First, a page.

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Loading the hub page

When the Hilo app starts up, the hub page gets loaded into the content host DIV element declared in default.html. The hub page is specified as the home page in the content host DIV using the WinJSdata-win-options attribute.

Hilo\default.html


<div id="contenthost" data-win-control="Hilo.PageControlNavigator" data-win-options="{home: '/Hilo/hub/hub.html'}">
</div>


In PageControlNavigator.js, the data-win-options value gets passed into the constructor function for the PageControlNavigator.The home page is assigned to the navigator object. In addition, this code specifies Hilo as the namespace for the navigator object.

PageControlNavigator.js


WinJS.Namespace.define("Hilo", {
    PageControlNavigator: WinJS.Class.define(

        // Define the constructor function for the PageControlNavigator.
        function PageControlNavigator(element, options) {
            var body = document.body;

            // . . . 

            this.home = options.home;
            // . . . 
            Hilo.navigator = this;
        },


To load the hub page into the content host DIV element, the app calls navigate. The app passes in the home value of the PageControlNavigator. The following code is found in the activated event handling function in default.js.

Hilo\default.js


if (nav.location) {
    nav.history.current.initialPlaceholder = true;
    return nav.navigate(nav.location, nav.state);
} else {
    return nav.navigate(Hilo.navigator.home);
}


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Establishing the Data Binding

Each page of the Hilo app includes data binding. Data binding links the model (data source) to the view. In Hilo, presenter classes are responsible for assigning the data source to the view. For more information see Using a separated presentation pattern in this guide. For additional info on declarative binding used in Hilo, see Using controls.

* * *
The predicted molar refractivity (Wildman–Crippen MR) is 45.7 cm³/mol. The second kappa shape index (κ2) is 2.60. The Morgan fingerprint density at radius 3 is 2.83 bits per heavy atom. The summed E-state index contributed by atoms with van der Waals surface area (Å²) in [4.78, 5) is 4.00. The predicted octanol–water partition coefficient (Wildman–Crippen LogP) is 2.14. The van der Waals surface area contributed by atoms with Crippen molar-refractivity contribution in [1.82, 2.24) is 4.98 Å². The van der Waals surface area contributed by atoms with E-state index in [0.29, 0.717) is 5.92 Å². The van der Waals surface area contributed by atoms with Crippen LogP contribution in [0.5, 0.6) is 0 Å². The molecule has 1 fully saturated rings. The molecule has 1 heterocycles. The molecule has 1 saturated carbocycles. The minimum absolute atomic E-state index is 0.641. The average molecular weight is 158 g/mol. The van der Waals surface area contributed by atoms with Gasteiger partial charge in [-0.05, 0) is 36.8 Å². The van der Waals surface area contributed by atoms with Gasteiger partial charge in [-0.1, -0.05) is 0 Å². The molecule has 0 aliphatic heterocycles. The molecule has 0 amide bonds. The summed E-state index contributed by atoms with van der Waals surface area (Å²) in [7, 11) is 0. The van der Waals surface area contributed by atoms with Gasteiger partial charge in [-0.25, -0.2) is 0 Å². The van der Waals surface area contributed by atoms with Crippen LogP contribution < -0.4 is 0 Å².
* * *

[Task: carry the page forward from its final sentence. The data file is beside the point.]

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Supporting portrait, snap, and fill layouts

We designed Hilo to be viewed full-screen in the landscape orientation. Windows Store appssuch as Hilo must adapt to different application view states, including both landscape and portrait orientations. Hilo supports fullScreenLandscape, filled, fullScreenPortrait, and snapped layouts. Hilo uses the Windows.UI.ViewManagement.ApplicationView class to get the current view state. It uses the resize event to handle changes to the visual display to support each layout.

The PageControlNavigator registers for the resize event in its constructor.

Hilo\Hilo\PageControlNavigator.js


    function PageControlNavigator(element, options) {

        // . . .

        window.onresize = this._resized.bind(this);

        // . . .
    },



When a resize event occurs, the handler for the event calls the updateLayout function that is implemented in Hilo pages. The appView variable contains a reference to the ApplicationView object, the value of which gets passed as the view state.

Hilo\Hilo\PageControlNavigator.js


_resized: function (args) {
    if (this.pageControl && this.pageControl.updateLayout) {
        this.pageControl.updateLayout.call(this.pageControl, this.pageElement, appView.value, this._lastViewstate);
    }
    this._lastViewstate = appView.value;
},


The following example shows the implementation of updateLayout for the hub page. In the hub page, updateLayout calls the ListView presenter’s setViewState function. It then passes along the view state.

Hilo\Hilo\hub\hub.js


updateLayout: function (element, viewState, lastViewState) {
    this.listViewPresenter.setViewState(viewState, lastViewState);
},


In the ListView presenter, setViewState sets the current layout of the hub page’s ListView control by using the value returned from selectLayout. It then forwards the view state to selectLayout.

Hilo\Hilo\hub\listViewPresenter.js


setViewState: function (viewState) {
    this.lv.layout = this.selectLayout(viewState);
},


selectLayout checks whether the current view state is in snapped mode or not. If it is, it returns a ListLayout object, which represents a vertical list. If the view state is not snapped, it returns a GridLayout object, which represents a horizontal list.

Hilo\Hilo\hub\listViewPresenter.js


selectLayout: function (viewState, lastViewState) {

    if (lastViewState === viewState) { return; }

    if (viewState === appViewState.snapped) {
        return new WinJS.UI.ListLayout();
    }
    else {
        var layout = new WinJS.UI.GridLayout();
        layout.groupInfo = function () { return listViewLayoutSettings; };
        layout.maxRows = 3;
        return layout;
    }
},


Some pages don’t need to do anything special to handle view states, so updateLayout is not implemented for all pages.